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Embedded piezoelectric transducers for ultrasonic monitoring of concrete structures [Offre de Technologie]

The technology in a nutshell

The development of low-cost ultrasonic piezoelectric transducers to be embedded in concrete with applications in the field of non-destructive testing techniques (estimation of material properties from the very early age) and structural health monitoring (damage detection, on-line monitoring of civil infrastructure).

State of the art

Ultrasonic testing of concrete is an established non-destructive testing technique allowing to estimate mechanical properties as well as the damage state of concrete. Current commercial solutions rely on external transducers which need to be held manually on the external surface of concrete and can therefore not be used for continuous and remote monitoring in the laboratory or in the field.

The invention

Embedding the ultrasonic transducers in the concrete structure (at the time of construction, or later if the structure already exists) brings many advantages compared to the traditional external transducers such as a better signal-to-noise ratio due to the excellent coupling with the host material, repeatability of the measurements, protection from external factors, as well as the possibility to arrange the wave paths in a much more flexible way (not limiting the transducers to the outer surface, which is often not accessible). As the monitoring can be performed remotely, it is an ideal solution in hazardous environments such a nuclear power plants.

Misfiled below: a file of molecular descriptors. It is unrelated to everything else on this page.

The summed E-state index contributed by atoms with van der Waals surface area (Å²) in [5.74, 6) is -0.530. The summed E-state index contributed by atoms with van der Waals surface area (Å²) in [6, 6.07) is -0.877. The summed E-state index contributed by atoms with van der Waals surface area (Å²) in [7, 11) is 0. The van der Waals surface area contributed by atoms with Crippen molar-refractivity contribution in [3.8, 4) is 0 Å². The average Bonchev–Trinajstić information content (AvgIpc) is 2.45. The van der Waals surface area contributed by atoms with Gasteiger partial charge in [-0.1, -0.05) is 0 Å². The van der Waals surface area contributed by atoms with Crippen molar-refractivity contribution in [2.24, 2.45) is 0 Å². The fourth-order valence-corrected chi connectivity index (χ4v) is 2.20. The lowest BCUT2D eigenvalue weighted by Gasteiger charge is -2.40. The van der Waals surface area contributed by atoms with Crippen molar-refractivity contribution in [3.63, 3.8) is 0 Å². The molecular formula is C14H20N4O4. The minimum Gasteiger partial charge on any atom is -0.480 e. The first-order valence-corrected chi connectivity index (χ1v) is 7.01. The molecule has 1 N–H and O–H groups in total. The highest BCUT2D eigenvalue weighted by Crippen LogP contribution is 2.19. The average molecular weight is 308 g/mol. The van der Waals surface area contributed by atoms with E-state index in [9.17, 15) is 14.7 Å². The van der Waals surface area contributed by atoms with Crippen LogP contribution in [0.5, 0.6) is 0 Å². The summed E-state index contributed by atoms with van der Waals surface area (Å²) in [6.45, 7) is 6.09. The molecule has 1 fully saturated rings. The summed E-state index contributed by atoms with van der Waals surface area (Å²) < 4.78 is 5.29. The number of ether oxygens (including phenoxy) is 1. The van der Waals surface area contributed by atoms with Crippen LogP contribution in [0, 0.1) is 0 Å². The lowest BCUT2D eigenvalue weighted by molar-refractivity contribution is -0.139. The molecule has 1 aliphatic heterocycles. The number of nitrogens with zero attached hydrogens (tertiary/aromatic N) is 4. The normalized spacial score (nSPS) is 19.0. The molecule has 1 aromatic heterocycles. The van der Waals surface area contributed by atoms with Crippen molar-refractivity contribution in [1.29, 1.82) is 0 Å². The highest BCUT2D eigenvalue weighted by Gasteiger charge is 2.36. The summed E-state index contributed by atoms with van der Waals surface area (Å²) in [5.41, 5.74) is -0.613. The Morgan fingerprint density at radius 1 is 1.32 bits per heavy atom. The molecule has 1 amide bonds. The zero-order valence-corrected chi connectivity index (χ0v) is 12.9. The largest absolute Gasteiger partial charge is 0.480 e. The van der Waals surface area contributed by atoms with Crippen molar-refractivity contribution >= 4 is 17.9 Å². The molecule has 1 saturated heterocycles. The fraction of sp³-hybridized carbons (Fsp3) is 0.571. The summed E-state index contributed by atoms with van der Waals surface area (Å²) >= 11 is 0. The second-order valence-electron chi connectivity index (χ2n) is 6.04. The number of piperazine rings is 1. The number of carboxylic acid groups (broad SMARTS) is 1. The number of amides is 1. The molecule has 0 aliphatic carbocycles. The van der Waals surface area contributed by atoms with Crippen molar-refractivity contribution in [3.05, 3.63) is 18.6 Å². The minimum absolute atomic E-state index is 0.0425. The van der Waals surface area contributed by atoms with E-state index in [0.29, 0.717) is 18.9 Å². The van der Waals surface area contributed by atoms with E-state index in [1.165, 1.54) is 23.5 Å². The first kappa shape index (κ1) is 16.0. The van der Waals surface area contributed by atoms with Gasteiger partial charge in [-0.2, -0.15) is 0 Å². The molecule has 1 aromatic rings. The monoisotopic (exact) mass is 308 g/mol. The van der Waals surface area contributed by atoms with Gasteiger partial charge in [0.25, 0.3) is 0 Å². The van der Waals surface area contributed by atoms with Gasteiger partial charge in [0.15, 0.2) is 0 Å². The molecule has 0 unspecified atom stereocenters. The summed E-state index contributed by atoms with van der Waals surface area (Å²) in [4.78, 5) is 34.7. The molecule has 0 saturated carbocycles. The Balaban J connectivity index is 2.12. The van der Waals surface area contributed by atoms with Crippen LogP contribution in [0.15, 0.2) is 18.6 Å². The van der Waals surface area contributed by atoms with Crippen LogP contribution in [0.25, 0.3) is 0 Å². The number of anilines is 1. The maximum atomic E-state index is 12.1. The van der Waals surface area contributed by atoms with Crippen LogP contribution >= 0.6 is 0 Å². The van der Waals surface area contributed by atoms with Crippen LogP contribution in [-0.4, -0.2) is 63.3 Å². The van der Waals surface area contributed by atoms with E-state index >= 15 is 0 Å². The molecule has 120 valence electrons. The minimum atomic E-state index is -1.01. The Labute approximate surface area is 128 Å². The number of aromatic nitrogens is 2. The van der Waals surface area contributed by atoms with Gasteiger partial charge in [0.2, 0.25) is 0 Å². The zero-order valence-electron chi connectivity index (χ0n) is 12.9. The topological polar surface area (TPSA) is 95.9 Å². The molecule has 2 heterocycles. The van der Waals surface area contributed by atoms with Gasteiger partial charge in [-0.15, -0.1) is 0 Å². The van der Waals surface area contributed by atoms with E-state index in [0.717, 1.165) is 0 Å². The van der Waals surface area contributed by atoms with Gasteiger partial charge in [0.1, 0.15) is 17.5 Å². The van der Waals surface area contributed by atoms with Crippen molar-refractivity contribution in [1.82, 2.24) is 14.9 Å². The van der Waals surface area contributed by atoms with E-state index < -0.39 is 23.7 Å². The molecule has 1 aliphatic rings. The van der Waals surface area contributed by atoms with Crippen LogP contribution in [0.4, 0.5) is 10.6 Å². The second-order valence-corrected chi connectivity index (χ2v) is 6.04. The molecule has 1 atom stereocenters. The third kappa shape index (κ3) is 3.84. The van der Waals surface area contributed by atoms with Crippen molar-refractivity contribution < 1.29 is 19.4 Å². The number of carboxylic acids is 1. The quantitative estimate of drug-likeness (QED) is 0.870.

Key advantage of the technology

  • Excellent signal-to-noise ratio
  • Repeatability of the measurement
  • Possibility of remote and automated continuous monitoring
  • Low-cost

Potential application

The transducers can replace external transducers in laboratory applications such as the estimation of wave velocity in concrete or acoustic emission monitoring. They can be used to monitor continuously the state of concrete in long tests such as freeze-thaw cycling or drying tests, as well as very short resistance tests (cylinder compression, bending tests, …). They have also proven to be effective for on-line monitoring of civil engineering concrete infrastructure to provide real-time data to the company responsible for the maintenance, even in hazardous or inaccessible locations.

Technology readiness level


The transducers are fully functional. They have been used on site for automated monitoring of parts of the concrete ceiling of the Rogier tunnel in Brussels after repairs. They have been implemented in June 2019 and are still currently delivering on-line information about the state-of-health of the concrete.

The team

The vibrations laboratory is part of the inter-disciplinary civil engineering group BATir in the Brussels School of Engineering at ULB. The team is working on applications related to structural dynamics with a focus on non-destructive techniques using both advanced numerical techniques and state-of-the-art testing equipment.

The inventors

Arnaud Deraemaeker

Prof Arnaud Deraemaeker was born in 1974. He graduated from the Brussels School of Engineering in 1998 as a civil engineer, and obtained his PhD thesis from Ecole Normale Supérieure de Cachan (France) in mechanical engineering in 2001. He has a widely recognized expertise in the field of structural dynamics with applications related to structural health monitoring, damage detection, development of piezoelectric transducers and modeling and optimization of active and passive structures for vibration damping. He published 1 book, 6 chapters of books and more than 50 journal papers related to various applications and developments in his field.

Relevant publications

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Mis à jour le 29 septembre 2020